There are key criteria that should be ticked off to ensure this type of project isn’t a non-starter that ends up laying dormant behind a hoarding for several years.
- Having a stake: it won’t be enough to have discovered an opportunity if the lender has to bear all the risk. They will want you to put down money too.
- If you already own the land, you may be able to borrow 100% of the cost of building.
- The loan-to-value (LTV) required on the projected gross development value (GDV) will be a key factor.
- Most lenders will offer a maximum LTV of 65% for a first-time buyer. Occasionally, they will offer more, if other factors work in your favour.
Buy Land with planning permission or without it?
- Speculatively buying land without any planning permission in place is a risky move, no matter how much research you’ve carried out with the local planning authority.
- The list of lenders that will join you in the period of waiting for planning permission is very short.
- Land with planning permission already granted will cost you more, but that price is usually worthwhile for the benefit of having access to more development finance options.
Once designs are complete and planning permission has been granted, the next factor that will have the biggest impact on the cost of your development finance is the build time.
- If you are inexperienced in construction project management, recruit an experienced project manager onto your team.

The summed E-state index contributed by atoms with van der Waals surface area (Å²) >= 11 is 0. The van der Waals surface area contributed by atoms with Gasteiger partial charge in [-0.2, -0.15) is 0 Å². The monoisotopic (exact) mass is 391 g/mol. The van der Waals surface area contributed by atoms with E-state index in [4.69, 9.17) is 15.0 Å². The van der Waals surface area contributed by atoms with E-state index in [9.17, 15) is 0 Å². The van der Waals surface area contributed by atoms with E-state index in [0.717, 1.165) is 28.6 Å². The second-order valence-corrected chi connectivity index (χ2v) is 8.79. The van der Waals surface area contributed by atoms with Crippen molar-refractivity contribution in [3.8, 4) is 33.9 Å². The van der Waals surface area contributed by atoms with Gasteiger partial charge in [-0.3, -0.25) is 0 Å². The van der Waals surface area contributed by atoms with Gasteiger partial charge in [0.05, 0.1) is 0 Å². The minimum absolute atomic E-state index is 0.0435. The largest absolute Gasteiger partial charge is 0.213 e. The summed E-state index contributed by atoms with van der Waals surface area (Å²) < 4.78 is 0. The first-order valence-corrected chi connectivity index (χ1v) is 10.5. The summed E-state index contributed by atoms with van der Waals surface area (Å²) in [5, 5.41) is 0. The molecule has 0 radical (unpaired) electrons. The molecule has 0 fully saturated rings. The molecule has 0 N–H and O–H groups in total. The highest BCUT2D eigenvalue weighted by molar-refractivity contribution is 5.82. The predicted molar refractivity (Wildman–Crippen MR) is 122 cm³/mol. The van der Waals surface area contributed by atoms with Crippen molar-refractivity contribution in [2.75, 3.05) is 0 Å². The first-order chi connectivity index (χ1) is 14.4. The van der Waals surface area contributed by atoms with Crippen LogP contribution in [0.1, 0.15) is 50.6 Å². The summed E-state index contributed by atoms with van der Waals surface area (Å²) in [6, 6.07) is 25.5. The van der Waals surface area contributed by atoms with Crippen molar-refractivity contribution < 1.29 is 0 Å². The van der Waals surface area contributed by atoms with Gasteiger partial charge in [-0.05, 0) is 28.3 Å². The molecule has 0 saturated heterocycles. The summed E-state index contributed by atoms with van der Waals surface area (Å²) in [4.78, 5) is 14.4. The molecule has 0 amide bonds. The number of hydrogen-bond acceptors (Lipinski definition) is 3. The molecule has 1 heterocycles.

- Hands-on coordination of the build schedule and the contractors will save a lot of money but only if you know how to do it efficiently.
The finance arrangements for this situation are complex so it is best to speak with a specialist adviser like Think Plutus to ensure you make all the right choices.
5. Buying land to secure planning permission and sell for profit to another developer
This is a bold approach where the potential returns are high but so, too, is the risk. The potential for substantial capital gains comes from the many developers who have an ongoing pursuit of land with planning permission that they can start construction on down the line.
Things to watch out for:
- It is possible to make enquiries about whether planning would be granted before you purchase a plot of land, but the current owner will be notified of your intentions.
- Once you have secured a plot of land, you should be prepared for the planning application process to take many months before being approved – sometimes even years. During this time, you will have to keep up with payments for the finance of your purchase.